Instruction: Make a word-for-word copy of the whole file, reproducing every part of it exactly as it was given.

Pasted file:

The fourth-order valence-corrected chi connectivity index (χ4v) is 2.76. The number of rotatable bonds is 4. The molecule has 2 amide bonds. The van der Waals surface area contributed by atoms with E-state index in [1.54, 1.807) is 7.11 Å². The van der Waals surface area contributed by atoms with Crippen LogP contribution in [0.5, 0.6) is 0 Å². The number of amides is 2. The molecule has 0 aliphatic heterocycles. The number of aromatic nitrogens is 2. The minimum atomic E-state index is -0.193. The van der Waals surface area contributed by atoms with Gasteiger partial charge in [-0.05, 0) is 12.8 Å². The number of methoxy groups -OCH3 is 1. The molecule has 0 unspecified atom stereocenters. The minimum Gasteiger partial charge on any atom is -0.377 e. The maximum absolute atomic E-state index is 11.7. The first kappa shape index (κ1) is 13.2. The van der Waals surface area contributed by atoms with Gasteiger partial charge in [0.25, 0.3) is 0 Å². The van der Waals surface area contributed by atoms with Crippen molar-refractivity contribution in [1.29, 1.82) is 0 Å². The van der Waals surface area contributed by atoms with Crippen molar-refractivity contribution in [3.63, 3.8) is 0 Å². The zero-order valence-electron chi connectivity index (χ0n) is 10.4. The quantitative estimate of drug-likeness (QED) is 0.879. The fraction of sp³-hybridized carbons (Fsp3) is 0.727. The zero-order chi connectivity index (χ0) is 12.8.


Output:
The fourth-order valence-corrected chi connectivity index (χ4v) is 2.76. The number of rotatable bonds is 4. The molecule has 2 amide bonds. The van der Waals surface area contributed by atoms with E-state index in [1.54, 1.807) is 7.11 Å². The van der Waals surface area contributed by atoms with Crippen LogP contribution in [0.5, 0.6) is 0 Å². The number of amides is 2. The molecule has 0 aliphatic heterocycles. The number of aromatic nitrogens is 2. The minimum atomic E-state index is -0.193. The van der Waals surface area contributed by atoms with Gasteiger partial charge in [-0.05, 0) is 12.8 Å². The number of methoxy groups -OCH3 is 1. The molecule has 0 unspecified atom stereocenters. The minimum Gasteiger partial charge on any atom is -0.377 e. The maximum absolute atomic E-state index is 11.7. The first kappa shape index (κ1) is 13.2. The van der Waals surface area contributed by atoms with Gasteiger partial charge in [0.25, 0.3) is 0 Å². The van der Waals surface area contributed by atoms with Crippen molar-refractivity contribution in [1.29, 1.82) is 0 Å². The van der Waals surface area contributed by atoms with Crippen molar-refractivity contribution in [3.63, 3.8) is 0 Å². The zero-order valence-electron chi connectivity index (χ0n) is 10.4. The quantitative estimate of drug-likeness (QED) is 0.879. The fraction of sp³-hybridized carbons (Fsp3) is 0.727. The zero-order chi connectivity index (χ0) is 12.8.